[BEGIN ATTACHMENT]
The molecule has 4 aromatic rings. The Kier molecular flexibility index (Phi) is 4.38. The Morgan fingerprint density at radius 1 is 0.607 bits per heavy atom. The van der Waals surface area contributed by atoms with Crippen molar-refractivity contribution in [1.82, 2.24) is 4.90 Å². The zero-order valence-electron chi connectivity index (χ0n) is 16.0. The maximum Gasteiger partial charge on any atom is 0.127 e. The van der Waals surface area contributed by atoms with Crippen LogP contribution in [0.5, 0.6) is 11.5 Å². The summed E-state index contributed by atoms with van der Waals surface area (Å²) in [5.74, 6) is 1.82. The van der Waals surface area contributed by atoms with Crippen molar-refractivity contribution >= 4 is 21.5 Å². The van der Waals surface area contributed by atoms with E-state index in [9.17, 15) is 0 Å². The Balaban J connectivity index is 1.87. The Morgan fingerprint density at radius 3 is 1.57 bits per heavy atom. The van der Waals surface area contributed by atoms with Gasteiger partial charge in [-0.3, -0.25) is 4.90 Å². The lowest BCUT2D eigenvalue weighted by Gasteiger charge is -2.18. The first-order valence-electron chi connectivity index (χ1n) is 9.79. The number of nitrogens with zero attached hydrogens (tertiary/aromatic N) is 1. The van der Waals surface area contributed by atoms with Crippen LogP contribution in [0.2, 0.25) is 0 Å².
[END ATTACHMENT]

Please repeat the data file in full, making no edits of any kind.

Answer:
The molecule has 4 aromatic rings. The Kier molecular flexibility index (Phi) is 4.38. The Morgan fingerprint density at radius 1 is 0.607 bits per heavy atom. The van der Waals surface area contributed by atoms with Crippen molar-refractivity contribution in [1.82, 2.24) is 4.90 Å². The zero-order valence-electron chi connectivity index (χ0n) is 16.0. The maximum Gasteiger partial charge on any atom is 0.127 e. The van der Waals surface area contributed by atoms with Crippen LogP contribution in [0.5, 0.6) is 11.5 Å². The summed E-state index contributed by atoms with van der Waals surface area (Å²) in [5.74, 6) is 1.82. The van der Waals surface area contributed by atoms with Crippen molar-refractivity contribution >= 4 is 21.5 Å². The van der Waals surface area contributed by atoms with E-state index in [9.17, 15) is 0 Å². The Balaban J connectivity index is 1.87. The Morgan fingerprint density at radius 3 is 1.57 bits per heavy atom. The van der Waals surface area contributed by atoms with Gasteiger partial charge in [-0.3, -0.25) is 4.90 Å². The lowest BCUT2D eigenvalue weighted by Gasteiger charge is -2.18. The first-order valence-electron chi connectivity index (χ1n) is 9.79. The number of nitrogens with zero attached hydrogens (tertiary/aromatic N) is 1. The van der Waals surface area contributed by atoms with Crippen LogP contribution in [0.2, 0.25) is 0 Å².